You can buy this photo, in fact, for like $28. [ebay]

Three words: Oh my heck. [ via @petcobra]

Maurice Berger has a fascinating post on the NY Times Lens blog about Malcolm X's sophisticated use of the media, particularly photography, and particularly the antagonistic white/mainstream media, to reach out to potential black constituents.

Exhibit 1--actually and unfortunately, it's the only photo in the post--is Robert Flora's 1963 photo for UPI, the caption for which:

Malcolm X, the nation's number two black Muslim leader, reads a story about the Muslims in a national magazine as he sits in court with other Muslims awaiting verdict of an all-white jury deliberating the face of 14 Muslims accused of criminal assault against Los Angeles police officers.
manages to mention Muslims four times in once sentence. Impressive.

As Berger notes,

The men in the picture are focused on articles about the Nation of Islam. The Life magazine story that engrosses Malcolm, for example, was typical of the derisive coverage of the Black Muslims in the mainstream press: "The White Devil's Day Is Almost Over: Black Muslim's Cry Grows Louder," screams its headline.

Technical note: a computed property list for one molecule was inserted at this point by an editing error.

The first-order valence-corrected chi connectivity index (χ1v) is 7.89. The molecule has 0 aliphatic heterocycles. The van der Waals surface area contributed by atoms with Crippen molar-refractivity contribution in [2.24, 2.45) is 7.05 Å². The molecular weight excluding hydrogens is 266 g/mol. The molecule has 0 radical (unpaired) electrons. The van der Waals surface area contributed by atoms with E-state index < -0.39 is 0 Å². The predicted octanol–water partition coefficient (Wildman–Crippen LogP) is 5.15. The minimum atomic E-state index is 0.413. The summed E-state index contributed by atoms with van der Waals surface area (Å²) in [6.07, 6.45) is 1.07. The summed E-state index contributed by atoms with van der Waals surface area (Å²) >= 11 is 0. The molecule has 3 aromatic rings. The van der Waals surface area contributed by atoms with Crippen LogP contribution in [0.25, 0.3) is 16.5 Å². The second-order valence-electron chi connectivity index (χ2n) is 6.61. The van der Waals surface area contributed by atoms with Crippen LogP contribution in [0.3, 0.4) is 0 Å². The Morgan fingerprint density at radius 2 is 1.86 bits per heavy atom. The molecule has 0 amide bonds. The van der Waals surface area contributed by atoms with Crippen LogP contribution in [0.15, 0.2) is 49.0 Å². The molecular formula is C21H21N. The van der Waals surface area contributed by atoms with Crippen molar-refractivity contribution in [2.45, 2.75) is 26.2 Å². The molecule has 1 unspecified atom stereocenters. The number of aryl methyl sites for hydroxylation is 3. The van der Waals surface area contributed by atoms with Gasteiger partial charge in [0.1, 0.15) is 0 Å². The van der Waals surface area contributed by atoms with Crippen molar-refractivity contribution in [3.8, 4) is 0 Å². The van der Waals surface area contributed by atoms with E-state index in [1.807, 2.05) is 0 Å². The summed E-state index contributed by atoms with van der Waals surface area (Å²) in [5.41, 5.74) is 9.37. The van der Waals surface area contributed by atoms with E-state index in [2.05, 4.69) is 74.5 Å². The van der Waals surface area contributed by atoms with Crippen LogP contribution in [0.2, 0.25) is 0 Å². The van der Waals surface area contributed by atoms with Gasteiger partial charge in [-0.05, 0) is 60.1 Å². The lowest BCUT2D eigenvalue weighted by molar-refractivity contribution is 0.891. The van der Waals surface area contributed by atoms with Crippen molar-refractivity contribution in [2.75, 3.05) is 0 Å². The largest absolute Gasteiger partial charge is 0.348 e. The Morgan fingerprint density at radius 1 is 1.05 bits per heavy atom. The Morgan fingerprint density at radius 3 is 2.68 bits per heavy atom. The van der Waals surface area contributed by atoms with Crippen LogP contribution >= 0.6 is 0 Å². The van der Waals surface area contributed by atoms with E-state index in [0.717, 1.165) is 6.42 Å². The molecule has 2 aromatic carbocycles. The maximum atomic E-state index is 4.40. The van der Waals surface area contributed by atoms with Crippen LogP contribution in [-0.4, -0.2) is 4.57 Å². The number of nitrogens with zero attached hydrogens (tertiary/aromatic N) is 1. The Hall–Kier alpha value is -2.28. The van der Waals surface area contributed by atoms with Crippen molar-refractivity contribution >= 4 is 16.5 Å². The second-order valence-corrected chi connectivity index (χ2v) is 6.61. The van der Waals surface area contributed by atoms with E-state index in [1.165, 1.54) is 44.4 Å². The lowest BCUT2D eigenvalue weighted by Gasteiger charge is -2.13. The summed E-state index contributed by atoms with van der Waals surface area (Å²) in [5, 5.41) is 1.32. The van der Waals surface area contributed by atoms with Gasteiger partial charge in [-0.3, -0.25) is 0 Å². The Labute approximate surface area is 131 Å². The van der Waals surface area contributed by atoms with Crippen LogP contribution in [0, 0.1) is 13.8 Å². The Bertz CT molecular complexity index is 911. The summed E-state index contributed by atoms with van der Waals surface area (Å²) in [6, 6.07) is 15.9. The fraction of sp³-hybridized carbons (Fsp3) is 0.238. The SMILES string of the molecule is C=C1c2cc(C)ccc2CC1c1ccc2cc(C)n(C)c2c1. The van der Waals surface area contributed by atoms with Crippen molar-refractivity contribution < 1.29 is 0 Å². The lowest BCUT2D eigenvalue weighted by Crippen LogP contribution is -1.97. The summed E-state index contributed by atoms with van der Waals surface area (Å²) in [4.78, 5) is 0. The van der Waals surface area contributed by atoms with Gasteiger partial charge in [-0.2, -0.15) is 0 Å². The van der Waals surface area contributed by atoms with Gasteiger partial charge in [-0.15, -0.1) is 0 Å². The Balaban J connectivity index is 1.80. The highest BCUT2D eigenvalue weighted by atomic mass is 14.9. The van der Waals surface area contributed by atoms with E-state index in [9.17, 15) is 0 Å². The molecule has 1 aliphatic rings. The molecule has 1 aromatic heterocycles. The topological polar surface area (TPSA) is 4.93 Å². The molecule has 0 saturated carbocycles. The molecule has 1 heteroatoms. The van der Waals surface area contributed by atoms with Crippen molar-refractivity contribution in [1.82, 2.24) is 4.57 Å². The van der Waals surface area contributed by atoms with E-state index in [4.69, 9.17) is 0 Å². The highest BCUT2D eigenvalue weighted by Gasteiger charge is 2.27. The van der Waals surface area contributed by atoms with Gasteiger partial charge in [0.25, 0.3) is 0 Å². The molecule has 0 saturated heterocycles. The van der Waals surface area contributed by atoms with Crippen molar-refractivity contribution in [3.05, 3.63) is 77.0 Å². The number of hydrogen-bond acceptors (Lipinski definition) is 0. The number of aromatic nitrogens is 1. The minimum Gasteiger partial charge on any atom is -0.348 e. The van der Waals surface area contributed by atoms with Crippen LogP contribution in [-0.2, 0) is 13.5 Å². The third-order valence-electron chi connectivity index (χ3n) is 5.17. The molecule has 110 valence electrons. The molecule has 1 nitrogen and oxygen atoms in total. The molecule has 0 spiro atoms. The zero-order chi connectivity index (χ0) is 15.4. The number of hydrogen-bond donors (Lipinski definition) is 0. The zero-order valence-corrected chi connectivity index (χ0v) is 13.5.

It only proves Berger's astute point to point it out, but Malcolm X is anything but engrossed; he's holding the magazine up for the photographer. Even if he were able to read at that angle--he seems to actually be looking at the paper in the hands of the man to his left--a quick search of the actual LIFE Magazine article shows there is nothing to read. The other half of the spread is a full-page shot of Elijah Muhammad, by Gordon Parks. [The cover line for the feature reads, "A Negro Photographer Shoots From The Inside - THE BLACK MUSLIMS."]


Which, it turns out the man to Malcolm's right is also reading. Berger doesn't mention the headline on the paper the guy behind is very much not reading: "Seven Unarmed Negroes Shot in Cold Blood by Los Angeles Police."